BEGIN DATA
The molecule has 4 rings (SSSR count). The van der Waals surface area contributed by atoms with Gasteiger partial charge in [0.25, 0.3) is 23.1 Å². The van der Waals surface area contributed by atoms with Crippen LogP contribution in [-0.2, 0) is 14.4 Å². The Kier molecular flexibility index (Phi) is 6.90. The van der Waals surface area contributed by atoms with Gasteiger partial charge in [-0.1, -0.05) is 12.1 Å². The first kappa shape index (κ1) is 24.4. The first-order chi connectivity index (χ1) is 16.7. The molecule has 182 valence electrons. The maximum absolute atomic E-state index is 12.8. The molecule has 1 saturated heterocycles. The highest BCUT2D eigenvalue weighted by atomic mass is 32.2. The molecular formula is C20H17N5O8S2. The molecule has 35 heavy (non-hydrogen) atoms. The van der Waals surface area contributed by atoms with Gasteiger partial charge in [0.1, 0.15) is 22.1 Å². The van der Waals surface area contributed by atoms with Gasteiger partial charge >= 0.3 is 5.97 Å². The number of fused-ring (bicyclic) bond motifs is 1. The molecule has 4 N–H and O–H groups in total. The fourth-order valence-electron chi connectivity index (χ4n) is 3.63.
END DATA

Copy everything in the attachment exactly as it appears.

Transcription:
The molecule has 4 rings (SSSR count). The van der Waals surface area contributed by atoms with Gasteiger partial charge in [0.25, 0.3) is 23.1 Å². The van der Waals surface area contributed by atoms with Crippen LogP contribution in [-0.2, 0) is 14.4 Å². The Kier molecular flexibility index (Phi) is 6.90. The van der Waals surface area contributed by atoms with Gasteiger partial charge in [-0.1, -0.05) is 12.1 Å². The first kappa shape index (κ1) is 24.4. The first-order chi connectivity index (χ1) is 16.7. The molecule has 182 valence electrons. The maximum absolute atomic E-state index is 12.8. The molecule has 1 saturated heterocycles. The highest BCUT2D eigenvalue weighted by atomic mass is 32.2. The molecular formula is C20H17N5O8S2. The molecule has 35 heavy (non-hydrogen) atoms. The van der Waals surface area contributed by atoms with Gasteiger partial charge in [0.1, 0.15) is 22.1 Å². The van der Waals surface area contributed by atoms with Gasteiger partial charge >= 0.3 is 5.97 Å². The number of fused-ring (bicyclic) bond motifs is 1. The molecule has 4 N–H and O–H groups in total. The fourth-order valence-electron chi connectivity index (χ4n) is 3.63.